PhotoIt seems researchers have lately been trying to tell us something. We’re spending way too much time on social media.

The latest warning comes from Texas State University where researchers have found a link between negative social media activity and major depressive disorder (MDD) in millennials. Their findings are published in the Journal of Applied Behavioral Research.

The study focused on a group of millennials who used social media platforms like Facebook, Twitter, Instagram, and Snapchat. It found that young people who were diagnosed with MDD tested higher for social media addiction.

This group of millennials, many of whom came of age with social media, tended to compare themselves to their peers who were obviously better off than they were. This group was bothered more than others by being tagged in unflattering pictures on social media.

They were also less likely to post pictures of themselves with other people. They also had fewer followers.

Not all bad

Krista Howard, co-author of the study and a member of the Department of Psychology at Texas State, is quick to say that social media isn’t all bad. She says it can have many positive benefits, including showing people they have social support.

“The key is for individuals to develop an awareness of how they currently use social media and to determine what changes could be made in their social media use to reduce the behaviors associated with psychological distress,” Howard said.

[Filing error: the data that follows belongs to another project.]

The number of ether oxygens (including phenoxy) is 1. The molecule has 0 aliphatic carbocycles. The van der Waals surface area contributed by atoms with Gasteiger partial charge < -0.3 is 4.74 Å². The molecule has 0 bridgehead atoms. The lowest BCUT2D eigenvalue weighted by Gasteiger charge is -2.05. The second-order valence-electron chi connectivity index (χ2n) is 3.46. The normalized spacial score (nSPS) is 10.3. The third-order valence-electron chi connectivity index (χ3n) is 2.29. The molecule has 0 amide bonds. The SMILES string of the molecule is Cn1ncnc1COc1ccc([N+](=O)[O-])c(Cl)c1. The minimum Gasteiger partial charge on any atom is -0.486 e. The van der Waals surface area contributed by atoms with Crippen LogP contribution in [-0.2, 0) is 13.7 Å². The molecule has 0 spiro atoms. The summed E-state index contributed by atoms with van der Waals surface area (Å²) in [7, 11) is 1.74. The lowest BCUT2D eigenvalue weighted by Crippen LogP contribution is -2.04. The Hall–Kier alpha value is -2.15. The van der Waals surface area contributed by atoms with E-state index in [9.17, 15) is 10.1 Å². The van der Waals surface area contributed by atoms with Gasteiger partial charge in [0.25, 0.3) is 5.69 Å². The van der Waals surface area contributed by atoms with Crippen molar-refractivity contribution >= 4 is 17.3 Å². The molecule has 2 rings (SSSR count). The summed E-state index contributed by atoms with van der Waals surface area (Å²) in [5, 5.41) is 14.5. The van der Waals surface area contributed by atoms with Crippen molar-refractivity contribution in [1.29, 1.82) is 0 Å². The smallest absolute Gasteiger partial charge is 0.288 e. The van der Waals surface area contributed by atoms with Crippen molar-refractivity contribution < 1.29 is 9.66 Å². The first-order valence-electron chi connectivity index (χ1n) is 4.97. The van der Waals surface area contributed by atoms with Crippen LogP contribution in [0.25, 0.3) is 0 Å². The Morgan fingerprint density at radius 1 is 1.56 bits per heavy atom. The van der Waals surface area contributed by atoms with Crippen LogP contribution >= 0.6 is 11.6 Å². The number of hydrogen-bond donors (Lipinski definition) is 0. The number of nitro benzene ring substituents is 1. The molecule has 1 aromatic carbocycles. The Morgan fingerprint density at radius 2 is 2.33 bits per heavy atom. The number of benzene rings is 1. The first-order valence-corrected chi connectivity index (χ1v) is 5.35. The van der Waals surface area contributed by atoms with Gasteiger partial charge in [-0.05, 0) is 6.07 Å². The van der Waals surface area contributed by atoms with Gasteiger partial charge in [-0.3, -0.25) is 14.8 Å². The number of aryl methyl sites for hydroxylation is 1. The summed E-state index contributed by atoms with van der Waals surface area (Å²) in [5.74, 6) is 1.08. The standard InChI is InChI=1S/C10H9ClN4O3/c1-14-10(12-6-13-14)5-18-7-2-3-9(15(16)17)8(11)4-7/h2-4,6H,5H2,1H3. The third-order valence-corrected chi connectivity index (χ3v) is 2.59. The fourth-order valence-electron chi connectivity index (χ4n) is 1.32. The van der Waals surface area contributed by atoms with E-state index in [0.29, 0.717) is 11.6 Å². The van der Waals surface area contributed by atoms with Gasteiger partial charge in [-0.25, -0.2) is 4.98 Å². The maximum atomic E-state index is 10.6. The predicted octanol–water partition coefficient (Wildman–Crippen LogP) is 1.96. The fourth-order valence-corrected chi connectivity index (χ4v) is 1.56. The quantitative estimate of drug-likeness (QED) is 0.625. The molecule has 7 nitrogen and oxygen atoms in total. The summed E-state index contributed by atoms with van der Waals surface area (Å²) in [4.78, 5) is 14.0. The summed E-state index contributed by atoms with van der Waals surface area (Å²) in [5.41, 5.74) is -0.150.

Another academic study, released last week, also points to the negative effects of too much social media. Researchers at Michigan State linked too much social media to bad decision-making.

Their study rated participants on their dependence on social media and then had them take a test that measured their decision-making skills. Invariably, those who spent the most time on social media made the worst decisions.

Feeling excluded

Last fall, researchers at the University at Buffalo published their findings that showed social media use can create feelings of being excluded. It occurs, the researchers found, when a person sees their friends on social media engaged in an activity that didn’t include them.

Howard says it just gets back to limiting social media use. In addition to spending less time looking at Facebook or Instagram, she suggests unfollowing individuals or groups that are the cause of distress and limiting online social comparisons.


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